A Microbial Biorealm page on the genus Clostridium novyi
Higher order taxa
Bacteria; Firmicutes; Clostridia; Clostridiales; Clostridiaceae; Clostridium NCBI
Description and significance
Picture taken from the Public Health Image Library5
Clostridium novyi is a pathogenic anaerobic bacterium, meaning that it can live in the absence of air or free oxygen(6). When introduced into an environment lacking oxygen, it produces lethal toxins, thus giving C. novyi its pathogenic reputation. It is commonly found in soil, manure, and various plant materials. It was first isolated, however, from infections associated with the injection of drugs (4).
Clostridium novyi is of great significance because it seems to be very promising in the fight against cancer. It is an example of a bacteriolytic anti-cancer agent that is capable of selectively proliferating within a tumor (2), thus destroying the tumor without harming its host. This is described in more detail in the “Application to Biotechnology” section.
C. novyi consists of a single circular chromosome which is 2,547,720 base pairs in length. Its GC content is 28.9%, and thus its AT content is 71.9%. Upon determination of the C. novyi genome, 139 genes were found that do not have homologs in any other bacteria. In a very surprising study, mRNA was found to be present in C. novyi spores. This contradicts the previously held belief that spores were dormant cells incapable of expressing RNA or proteins (6).
No extrachromosomal sequences were identified which would be normally indicative of a plasmid. Examination of its replication origin showed that the distribution of C. novyi’s DnaA boxes was consistent with that of other gram-positive bacteria, thus allowing this bacterium to be identified as gram-positive. Lastly, compared to other species in the Clostridium genus, C. novyi is very small (2).
Cell structure and metabolism
C. novyi is gram-positive, indicating that it consists of a thick cell well with no outer membrane. It is a rod-shaped, spore producing bacterium (6). Since C. novyi is an anaerobic bacterium, it does not use oxygen to break down its nutrients. Thus, it does not oxidize its food to carbon dioxide and water. Rather, the end products of metabolism are fatty acids and organic compounds.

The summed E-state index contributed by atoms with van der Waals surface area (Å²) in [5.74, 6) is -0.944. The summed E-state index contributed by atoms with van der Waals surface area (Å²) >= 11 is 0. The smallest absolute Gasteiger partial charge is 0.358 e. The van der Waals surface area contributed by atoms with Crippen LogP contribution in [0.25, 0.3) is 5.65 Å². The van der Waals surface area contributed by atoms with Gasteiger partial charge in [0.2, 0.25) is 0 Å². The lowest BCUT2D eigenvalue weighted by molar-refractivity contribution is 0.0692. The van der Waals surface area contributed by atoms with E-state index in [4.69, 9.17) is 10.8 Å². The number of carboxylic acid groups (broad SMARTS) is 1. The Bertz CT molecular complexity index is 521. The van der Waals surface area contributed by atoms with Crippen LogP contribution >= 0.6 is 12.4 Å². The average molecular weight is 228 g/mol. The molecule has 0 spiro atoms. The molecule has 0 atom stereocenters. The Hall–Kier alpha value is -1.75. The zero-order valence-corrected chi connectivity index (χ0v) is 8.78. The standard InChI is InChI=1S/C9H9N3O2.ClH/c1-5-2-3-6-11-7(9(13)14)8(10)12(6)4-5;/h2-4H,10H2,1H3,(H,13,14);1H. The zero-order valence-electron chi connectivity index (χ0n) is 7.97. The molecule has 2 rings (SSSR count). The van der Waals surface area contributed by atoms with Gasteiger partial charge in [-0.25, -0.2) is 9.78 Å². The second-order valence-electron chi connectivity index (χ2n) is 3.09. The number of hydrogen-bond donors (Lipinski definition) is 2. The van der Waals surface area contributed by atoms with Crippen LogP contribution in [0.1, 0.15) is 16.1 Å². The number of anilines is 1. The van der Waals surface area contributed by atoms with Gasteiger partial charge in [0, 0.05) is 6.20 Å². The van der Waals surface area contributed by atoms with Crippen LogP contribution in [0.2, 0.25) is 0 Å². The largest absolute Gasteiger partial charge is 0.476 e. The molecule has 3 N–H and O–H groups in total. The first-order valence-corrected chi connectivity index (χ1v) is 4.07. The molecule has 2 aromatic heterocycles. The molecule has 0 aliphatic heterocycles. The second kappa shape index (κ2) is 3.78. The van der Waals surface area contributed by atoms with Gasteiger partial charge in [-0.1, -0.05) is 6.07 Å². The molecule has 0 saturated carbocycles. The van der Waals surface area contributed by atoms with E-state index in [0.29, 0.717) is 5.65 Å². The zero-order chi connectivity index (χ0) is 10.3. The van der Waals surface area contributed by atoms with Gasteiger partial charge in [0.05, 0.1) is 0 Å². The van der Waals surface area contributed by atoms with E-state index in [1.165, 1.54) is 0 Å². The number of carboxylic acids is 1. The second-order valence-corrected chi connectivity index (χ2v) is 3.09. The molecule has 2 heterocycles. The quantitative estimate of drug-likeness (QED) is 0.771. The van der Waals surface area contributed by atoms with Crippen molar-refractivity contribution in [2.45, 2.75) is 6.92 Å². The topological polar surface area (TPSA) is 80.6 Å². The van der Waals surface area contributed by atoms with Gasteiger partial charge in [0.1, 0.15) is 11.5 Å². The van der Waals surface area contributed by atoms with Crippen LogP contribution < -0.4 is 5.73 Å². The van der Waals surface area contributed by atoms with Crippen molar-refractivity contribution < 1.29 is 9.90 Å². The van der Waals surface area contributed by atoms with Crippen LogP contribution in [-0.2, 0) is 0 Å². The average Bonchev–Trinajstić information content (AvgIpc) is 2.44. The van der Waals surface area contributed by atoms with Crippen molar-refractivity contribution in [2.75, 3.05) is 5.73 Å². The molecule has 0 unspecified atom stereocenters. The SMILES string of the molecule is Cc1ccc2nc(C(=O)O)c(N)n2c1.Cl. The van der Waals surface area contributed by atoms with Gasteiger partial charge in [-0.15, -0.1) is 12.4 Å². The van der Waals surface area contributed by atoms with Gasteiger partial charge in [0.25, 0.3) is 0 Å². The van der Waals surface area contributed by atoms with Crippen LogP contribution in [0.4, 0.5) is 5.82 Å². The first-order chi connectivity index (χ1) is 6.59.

Since C. novyi is pathogenic in nature and also commonly found in soil, it is an example of a soil-borne disease. It has been found that the farm environment, dry climate, as well as specific soil conditions favor the emergence of C. novyi and other soil-borne diseases. Since emergence of these diseases, many farm animals (i.e. cattle and guinea pigs) have become at risk. However, vaccines have been developed to protect these animals from becoming infected (7).
When introduced into an anaerobic environment, Clostridium novyi produces lethal toxins. Thus, it can be very dangerous when introduced into healthy, anaerobic tissues of the body. For example, when introduced to the muscle, it produces toxins which cause malignant edema (also known as false blackleg), ecrotising fasciitis (commonly known as “flesh eating bacteria”) or myonecrosis. These symptoms are soon followed by rapid deterioration and sometimes death. This has become a recent problem among drug users who inject heroin intramuscularly or subcutaneously. Between April and August 2000, a total of 108 such cases were reported by injecting drug users: 60 in Scotland (including 50 in Glasgow), 22 in Dublin and 26 in England. There were 43 deaths (4).
Application to Biotechnology